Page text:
2015 Osteology Report For Stensö Castle

As with the bones from the 2014 fieldwork at Stensö Castle, Rudolf Gustavsson of SAU in Uppsala has again analysed the bones we found this year (report in Swedish here). And as expected, there are no human bones: this too is mostly food waste. The body parts represented indicate that trench D just inside the perimeter wall contained meal remains while trench F inside the south tower contained more butchery refuse.

The material is dominated by youngish pigs, a tell-tale marker of aristocratic housekeeping, followed by cattle and finally sheep/goat to a lesser proportion than in the 2014 trenches. Chicken, goose, duck and hare were also eaten. Most of the fish species identified would have been available just downhill in the Bråviken inlet.

Turning to other uses for animals than as food, bones of squirrel, cat and dog suggest the production of furs, as do the aforementioned hares. Some cat and squirrel bones have cut marks characteristic of flaying, while some dog bones show signs of butchery.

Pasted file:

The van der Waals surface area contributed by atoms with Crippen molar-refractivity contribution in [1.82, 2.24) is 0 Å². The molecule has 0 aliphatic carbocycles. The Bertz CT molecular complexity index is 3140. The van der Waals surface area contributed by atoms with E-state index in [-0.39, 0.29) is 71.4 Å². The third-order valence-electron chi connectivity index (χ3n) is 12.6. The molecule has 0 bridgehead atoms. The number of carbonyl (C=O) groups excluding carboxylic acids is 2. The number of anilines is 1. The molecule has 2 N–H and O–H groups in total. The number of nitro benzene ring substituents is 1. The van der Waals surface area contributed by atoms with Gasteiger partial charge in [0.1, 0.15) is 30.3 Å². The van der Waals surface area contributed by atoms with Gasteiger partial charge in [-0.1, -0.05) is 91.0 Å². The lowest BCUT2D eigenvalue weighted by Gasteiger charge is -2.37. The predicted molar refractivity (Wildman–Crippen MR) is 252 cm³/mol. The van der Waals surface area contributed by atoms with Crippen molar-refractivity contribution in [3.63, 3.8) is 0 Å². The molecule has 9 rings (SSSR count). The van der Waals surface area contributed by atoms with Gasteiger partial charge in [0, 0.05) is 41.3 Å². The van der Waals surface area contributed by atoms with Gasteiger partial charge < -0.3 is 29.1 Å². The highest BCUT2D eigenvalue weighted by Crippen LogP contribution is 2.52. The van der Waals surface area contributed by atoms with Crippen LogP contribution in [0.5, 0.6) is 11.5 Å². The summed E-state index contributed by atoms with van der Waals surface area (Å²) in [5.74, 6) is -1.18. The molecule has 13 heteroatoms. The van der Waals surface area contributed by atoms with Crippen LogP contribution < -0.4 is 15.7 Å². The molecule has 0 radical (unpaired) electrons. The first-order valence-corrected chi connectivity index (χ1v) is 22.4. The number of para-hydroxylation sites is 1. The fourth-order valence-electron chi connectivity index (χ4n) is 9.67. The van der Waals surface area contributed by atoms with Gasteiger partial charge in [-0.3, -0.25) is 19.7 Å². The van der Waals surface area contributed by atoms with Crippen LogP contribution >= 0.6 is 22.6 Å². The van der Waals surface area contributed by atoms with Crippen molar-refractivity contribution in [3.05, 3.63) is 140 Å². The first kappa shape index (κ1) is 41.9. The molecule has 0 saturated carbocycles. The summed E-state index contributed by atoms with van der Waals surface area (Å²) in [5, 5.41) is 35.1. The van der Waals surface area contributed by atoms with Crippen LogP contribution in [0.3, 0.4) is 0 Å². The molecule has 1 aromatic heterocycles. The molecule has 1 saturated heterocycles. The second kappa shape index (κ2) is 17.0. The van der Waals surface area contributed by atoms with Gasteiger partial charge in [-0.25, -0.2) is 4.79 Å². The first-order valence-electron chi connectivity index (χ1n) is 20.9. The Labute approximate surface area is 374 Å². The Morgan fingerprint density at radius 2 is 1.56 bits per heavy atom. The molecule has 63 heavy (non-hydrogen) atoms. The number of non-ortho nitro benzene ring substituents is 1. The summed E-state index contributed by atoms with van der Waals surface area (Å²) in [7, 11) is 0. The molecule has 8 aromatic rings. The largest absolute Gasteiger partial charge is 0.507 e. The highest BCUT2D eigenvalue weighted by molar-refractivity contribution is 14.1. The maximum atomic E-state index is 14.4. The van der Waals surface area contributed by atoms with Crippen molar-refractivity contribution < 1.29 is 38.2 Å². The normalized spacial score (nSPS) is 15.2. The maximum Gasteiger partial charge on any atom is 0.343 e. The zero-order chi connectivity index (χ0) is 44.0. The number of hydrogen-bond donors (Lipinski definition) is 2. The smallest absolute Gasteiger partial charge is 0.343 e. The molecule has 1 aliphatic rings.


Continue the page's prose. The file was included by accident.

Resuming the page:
More like this

Things are coming together with the post-excavation work for last summer's castle investigations so I'm putting some stuff on-line here. I've submitted a paper detailing the main results to a proceedings volume for the Castella Maris Baltici symposium in Lodz back in May. There are no illustrations…
Myself, Ethan Aines and Mats G. Eriksson are proud to present our report on last year’s fieldwork at Stensö Castle, Östra Husby parish, Östergötland. Lots of goodies there, and with an added meaty report on the bones by Rudolf Gustavsson! It was a very fruitful two weeks at the site, during which…